In support of summer weather I bring you this cooling drink so you can settle into the deep heat. Let if flow over you; welcome it because it won't stay forever and you'll be craving it soon. Sip cold drinks, point fans at your barely clothed body and avoid turning on your oven. This is how I live in hot summer months.
Pros of Hot Weather
- No need for a sauna, you live in one
- A multitude of cold drinks all day long
- Swimming feels exceptional and necessary
- Being lazy and not feeling bad about it
- Patio drinks
- Rose wine (or frose)
- Hair on head grows faster
Cons of Hot Weather
- Hair on body grows faster
- Bugs everywhere
- Hot garbage smell (in the city)
- Hot manure smell (in the country)
- Under boob sweat
- Back sweat pooling in butt crack
- Chub rub– the struggle is real my fellow thick thigh ladies (and men).
- It's so hot your drink sweats and slips out of your hand and spills all over your new summer dress. But at least you're cooled off so maybe it's a pro?
I've been obsessed with blueberries lately (see my blueberry tarragon gravlax). They are a classic Canadian summer food and I feel the need to devour them in pies, smoothies, jams, muffins or all on their own. They awaken memories of wandering through forests, swimming in lakes and the sound of cicadas on hot days.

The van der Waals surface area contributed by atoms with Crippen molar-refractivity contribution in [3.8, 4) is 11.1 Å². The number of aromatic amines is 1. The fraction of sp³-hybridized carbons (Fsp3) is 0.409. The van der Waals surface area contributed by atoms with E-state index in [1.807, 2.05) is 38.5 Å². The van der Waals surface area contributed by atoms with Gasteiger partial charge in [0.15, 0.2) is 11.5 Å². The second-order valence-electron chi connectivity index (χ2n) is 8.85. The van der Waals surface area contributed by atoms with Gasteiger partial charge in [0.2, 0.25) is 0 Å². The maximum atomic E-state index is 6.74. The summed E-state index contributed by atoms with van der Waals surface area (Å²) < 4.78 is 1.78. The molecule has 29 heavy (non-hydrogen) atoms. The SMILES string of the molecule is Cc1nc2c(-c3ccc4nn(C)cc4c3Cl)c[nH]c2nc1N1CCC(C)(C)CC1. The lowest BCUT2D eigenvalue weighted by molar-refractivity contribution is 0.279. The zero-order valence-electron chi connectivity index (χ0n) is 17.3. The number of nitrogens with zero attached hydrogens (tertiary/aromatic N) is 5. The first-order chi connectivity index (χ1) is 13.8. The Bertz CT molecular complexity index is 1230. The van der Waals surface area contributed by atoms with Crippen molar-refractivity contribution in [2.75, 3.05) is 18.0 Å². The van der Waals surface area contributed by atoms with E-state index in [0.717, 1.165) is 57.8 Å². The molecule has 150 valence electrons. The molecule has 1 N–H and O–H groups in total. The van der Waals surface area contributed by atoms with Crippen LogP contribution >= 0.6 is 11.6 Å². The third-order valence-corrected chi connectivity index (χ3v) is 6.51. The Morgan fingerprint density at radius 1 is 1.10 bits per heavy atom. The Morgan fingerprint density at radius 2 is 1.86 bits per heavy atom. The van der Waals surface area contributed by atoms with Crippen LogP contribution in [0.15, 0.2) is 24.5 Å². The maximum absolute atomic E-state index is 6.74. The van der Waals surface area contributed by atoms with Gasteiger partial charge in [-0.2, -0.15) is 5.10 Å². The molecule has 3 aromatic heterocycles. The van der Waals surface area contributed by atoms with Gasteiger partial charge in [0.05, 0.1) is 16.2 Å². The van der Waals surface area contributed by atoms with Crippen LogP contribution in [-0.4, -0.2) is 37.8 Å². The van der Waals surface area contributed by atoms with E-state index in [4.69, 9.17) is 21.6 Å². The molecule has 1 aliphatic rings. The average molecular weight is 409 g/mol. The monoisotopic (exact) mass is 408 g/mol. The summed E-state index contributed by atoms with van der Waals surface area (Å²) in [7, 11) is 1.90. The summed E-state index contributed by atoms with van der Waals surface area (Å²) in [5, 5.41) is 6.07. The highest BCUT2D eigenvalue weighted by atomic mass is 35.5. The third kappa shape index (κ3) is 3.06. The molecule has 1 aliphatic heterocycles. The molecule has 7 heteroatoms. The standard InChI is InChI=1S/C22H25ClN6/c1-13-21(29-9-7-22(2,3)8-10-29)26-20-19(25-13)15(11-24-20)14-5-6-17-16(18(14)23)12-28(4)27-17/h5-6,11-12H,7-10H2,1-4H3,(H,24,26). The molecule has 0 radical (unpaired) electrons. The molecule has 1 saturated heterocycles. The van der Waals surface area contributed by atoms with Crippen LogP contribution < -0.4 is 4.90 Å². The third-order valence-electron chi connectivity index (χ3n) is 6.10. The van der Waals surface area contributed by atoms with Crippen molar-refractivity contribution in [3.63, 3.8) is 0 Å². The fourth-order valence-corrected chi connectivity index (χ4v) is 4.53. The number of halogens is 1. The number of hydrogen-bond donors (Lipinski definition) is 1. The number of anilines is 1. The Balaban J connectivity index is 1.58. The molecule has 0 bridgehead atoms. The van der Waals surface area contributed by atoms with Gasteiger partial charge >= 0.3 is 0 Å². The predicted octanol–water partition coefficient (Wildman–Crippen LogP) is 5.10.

I just returned from a camping trip with two of my favourite people and we had the most amazing time. We canoed down a river filled with lilies and lily pads, saw blue herons up close, bought doughnut and watermelon floaties and swam in the waves of Lake Huron, made delicious camp food, played cards, sipped on these wine-ciders (half cider + half pinot noir = the perfect cooler), listened to baby wolves howling at night and relaxed into our naturey surroundings. It reminded me how peaceful and calming my mind can be and how connected I feel in the outdoors. It reminded me I live in an outrageously beautiful country with a rich history of people who lived off this land and respected it to the highest degree. It reminded me of the beauty all over the world and how much I still want to see and experience. As much as I tend to dislike winters in Canada (which feel never ending), the summers are so gorgeous that it might make up for it. No Canadian has ever uttered the words “Winters go by so fast!". If they do they're lying and are probably trying to get you to visit when it's cold and dark and all they'll want to do is cuddle and eat bread. Don't. Do. It.
But do come in the summer. It is breathtaking.
Let's talk simple syrup for a hot minute. I want to show you how to make your own easily and with more exciting things than white sugar. This recipe calls for a honey simple syrup. Don't worry, it takes no time and you'll have a new skill to impress people with.
Standard simple syrup recipes are a 1:1 ratio of sugar/sweetener to water. If you prefer a thinner less sweet syrup, add a bit more water than sugar. If you prefer a thicker sweeter syrup, add more sugar than water. “Rich syrup" is a 2:1 ratio of sugar to water. Usually simple syrup is made by adding water and sugar/sweetener of choice to a small pot and heating to just before a boil until fully dissolved. But there is no need to turn on the stove on a hot day. Below I have included the lazy person's way which is how I usually make drink syrups of all kinds.